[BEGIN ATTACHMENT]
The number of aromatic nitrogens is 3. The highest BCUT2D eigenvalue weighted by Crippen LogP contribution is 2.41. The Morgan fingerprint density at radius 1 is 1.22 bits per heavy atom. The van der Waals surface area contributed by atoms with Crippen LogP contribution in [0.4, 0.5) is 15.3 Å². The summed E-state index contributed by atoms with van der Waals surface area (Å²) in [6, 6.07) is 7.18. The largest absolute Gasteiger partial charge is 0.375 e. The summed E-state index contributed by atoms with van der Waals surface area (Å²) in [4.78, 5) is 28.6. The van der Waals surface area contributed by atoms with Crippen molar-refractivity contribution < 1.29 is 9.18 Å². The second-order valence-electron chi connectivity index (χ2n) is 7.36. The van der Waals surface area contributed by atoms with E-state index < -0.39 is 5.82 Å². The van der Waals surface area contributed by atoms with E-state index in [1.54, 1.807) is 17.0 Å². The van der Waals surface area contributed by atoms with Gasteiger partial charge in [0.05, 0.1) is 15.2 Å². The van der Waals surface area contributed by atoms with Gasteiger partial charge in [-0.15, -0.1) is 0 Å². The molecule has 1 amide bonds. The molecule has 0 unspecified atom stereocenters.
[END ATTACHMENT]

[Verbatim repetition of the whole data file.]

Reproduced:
The number of aromatic nitrogens is 3. The highest BCUT2D eigenvalue weighted by Crippen LogP contribution is 2.41. The Morgan fingerprint density at radius 1 is 1.22 bits per heavy atom. The van der Waals surface area contributed by atoms with Crippen LogP contribution in [0.4, 0.5) is 15.3 Å². The summed E-state index contributed by atoms with van der Waals surface area (Å²) in [6, 6.07) is 7.18. The largest absolute Gasteiger partial charge is 0.375 e. The summed E-state index contributed by atoms with van der Waals surface area (Å²) in [4.78, 5) is 28.6. The van der Waals surface area contributed by atoms with Crippen molar-refractivity contribution < 1.29 is 9.18 Å². The second-order valence-electron chi connectivity index (χ2n) is 7.36. The van der Waals surface area contributed by atoms with E-state index < -0.39 is 5.82 Å². The van der Waals surface area contributed by atoms with E-state index in [1.54, 1.807) is 17.0 Å². The van der Waals surface area contributed by atoms with Gasteiger partial charge in [0.05, 0.1) is 15.2 Å². The van der Waals surface area contributed by atoms with Gasteiger partial charge in [-0.15, -0.1) is 0 Å². The molecule has 1 amide bonds. The molecule has 0 unspecified atom stereocenters.